After years of procrastinating, the House of Representatives has finally stood up to Turkey and overwhelmingly supported (405-11) a resolution declaring that the killing of Armenian Christians by the Ottoman Empire from 1915 to 1923 was an act of genocide.
Predictably, the Turkish government dismissed the resolution “as a meaningless political step” because “its sole addresses are the Armenian lobby and anti-Turkey groups.”
For over a hundred years, the Turks have been covering up and denying their crimes against humanity. To set the record straight, here’s a summary of the historic facts:
During World War I, the Turks joined forces with Germany and Austria against the British, French, and Russians. When declaring war, the Sultan proclaimed a jihad against what he labeled the infidel Allies.
After being beaten by the Czar’s forces — which included an Armenian division — at the battle of Sarikamish in 1914, the Turkish generals blamed their setbacks on Armenian traitors. In response, the Turkish government approved laws to confiscate the property of Armenian Christians, and one month later the Parliament approved the Tehcir legislation that authorized the forced removal of Armenians from their homelands.
These laws, historian G.J. Meyer points out, gave the Turks:
"….all the justification they needed for actions that in peacetime probably would have been unimaginable. They began in comparatively innocuous fashion, disarming their Armenian soldiers and assigning them to labor battalions. Then they proceeded to work, and starve, those battalions to death. Next, having eliminated the part of the population most capable of defending itself, they sent an army onto the plateau that had long been home to most of Turkey’s Armenians. In town after town and city and city, all males over the age of twelve were gathered up and shot or hacked to death en masse. Women were raped and mutilated, and those who were not killed were sold into slavery. Hundreds of thousands of civilians were marched off to the deserts of Syria and Mesopotamia. Many died of exposure, starvation, or exhaustion along the way, and others were murdered by their Kurdish escorts."
Henry Morgenthau, U.S. Ambassador to the Ottoman Empire during World War I, wrote that the Turkish government knew that of the 1.2 million Armenians driven into the Syrian Desert “the great majority would never reach their destination and that those who did would either die of thirst and starvation, or be murdered by the wild Mohammedan desert tribes. . . . When the Turkish authorities gave the orders for these deportations, they were merely giving the death warrant to a whole race.”
The distinguished British statesman and historian Lord James Bryce, who condemned the genocide in the House of Lords in 1915, argued that the Turks hatched a “plan for exterminating Christianity root and branch.”
Leslie Davis, U.S. wartime consul to Haput, who personally witnessed Armenian Christians being driven from their homes and the destruction of their communities, wrote: “Everywhere it was a scene of desolation and destruction, the houses were crumbling to pieces and even the Christian churches, which had been erected at great expense and with much sacrifice, had been pulled down. . . . The Mohammedans in their fanaticism seemed determined not only to exterminate the Christian population but to remove all traces of their religion and even to destroy the products of civilization.”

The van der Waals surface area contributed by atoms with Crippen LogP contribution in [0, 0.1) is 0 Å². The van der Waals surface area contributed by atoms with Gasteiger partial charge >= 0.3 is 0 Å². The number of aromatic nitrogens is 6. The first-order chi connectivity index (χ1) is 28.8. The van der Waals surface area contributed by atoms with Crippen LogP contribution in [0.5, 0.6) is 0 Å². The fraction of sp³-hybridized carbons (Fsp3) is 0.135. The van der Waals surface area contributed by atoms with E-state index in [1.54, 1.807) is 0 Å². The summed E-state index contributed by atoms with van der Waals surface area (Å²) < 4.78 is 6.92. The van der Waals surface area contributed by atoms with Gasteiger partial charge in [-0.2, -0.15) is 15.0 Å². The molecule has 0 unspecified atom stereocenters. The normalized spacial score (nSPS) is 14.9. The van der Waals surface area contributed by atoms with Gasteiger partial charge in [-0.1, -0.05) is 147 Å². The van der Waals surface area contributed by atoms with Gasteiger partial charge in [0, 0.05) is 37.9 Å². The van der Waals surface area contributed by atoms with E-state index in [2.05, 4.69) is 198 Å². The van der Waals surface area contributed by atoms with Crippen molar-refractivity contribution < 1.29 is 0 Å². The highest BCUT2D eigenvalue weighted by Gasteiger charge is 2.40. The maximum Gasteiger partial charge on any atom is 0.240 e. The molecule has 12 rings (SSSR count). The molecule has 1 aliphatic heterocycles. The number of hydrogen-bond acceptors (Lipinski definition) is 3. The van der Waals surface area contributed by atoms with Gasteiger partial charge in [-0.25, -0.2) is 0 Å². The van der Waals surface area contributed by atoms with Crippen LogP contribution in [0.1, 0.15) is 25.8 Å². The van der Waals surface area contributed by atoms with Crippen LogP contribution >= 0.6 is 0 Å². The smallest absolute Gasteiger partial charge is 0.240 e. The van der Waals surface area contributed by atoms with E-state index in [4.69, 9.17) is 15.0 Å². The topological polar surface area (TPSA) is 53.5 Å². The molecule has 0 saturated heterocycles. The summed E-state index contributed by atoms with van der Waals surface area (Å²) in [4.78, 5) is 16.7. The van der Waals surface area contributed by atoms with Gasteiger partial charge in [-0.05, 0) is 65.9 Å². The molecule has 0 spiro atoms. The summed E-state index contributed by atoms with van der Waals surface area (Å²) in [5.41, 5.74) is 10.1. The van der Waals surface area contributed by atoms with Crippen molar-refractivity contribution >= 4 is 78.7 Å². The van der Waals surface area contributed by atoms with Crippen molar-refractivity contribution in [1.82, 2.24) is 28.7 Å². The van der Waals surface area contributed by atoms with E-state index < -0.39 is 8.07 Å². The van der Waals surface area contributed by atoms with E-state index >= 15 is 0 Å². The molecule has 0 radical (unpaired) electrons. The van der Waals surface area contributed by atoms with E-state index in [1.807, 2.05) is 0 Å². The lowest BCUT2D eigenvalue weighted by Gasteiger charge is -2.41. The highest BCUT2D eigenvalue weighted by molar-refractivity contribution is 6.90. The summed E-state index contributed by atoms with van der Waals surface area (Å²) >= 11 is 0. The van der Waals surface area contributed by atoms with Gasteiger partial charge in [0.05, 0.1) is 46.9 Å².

The murderous rampage expanded to northern Syria. Untold thousands of Chaldeans and Assyrian Christians were murdered. By the end of the war two-thirds of them were dead.
The slaughter did not stop, however, when the Armistice was signed in 1918. “The final convulsion,” historian G. J. Meyer has written, “would not come until 1922, when a new Turkish government took possession of Smyrna [on the Aegean coast of Anatolia], set the city afire, and systematically slaughtered its tens of thousands of Armenian and Greek inhabitants.”
It is estimated that between 1914 and 1923, when a new state in Turkey was established, 1.5 million Armenian Christians, out of a total population of 2.5 million, were murdered by Turkish Muslims. Sadly, no government or military officials were ever brought to justice for these crimes.
Condemnation has been long overdue for slaughtering over 60 percent of Armenian Christians.
And the additional legislation approved by the House calling on the president to impose economic sanctions on Turkey was another bold but justified move.
Now it's up to the Senate. One can only hope that Leader McConnell will quickly bring the resolutions to the Senate floor for a vote.
Justice demands nothing less.
George J. Marlin, a former executive director of the Port Authority of New York and New Jersey, is the author of "The American Catholic Voter: Two Hundred Years of Political Impact," and "Christian Persecutions in the Middle East: A 21st Century Tragedy." He is chairman of Aid to the Church in Need-USA. Mr. Marlin also writes for TheCatholicThing.org and the Long Island Business News. To read more George J. Marlin — Click Here Now.
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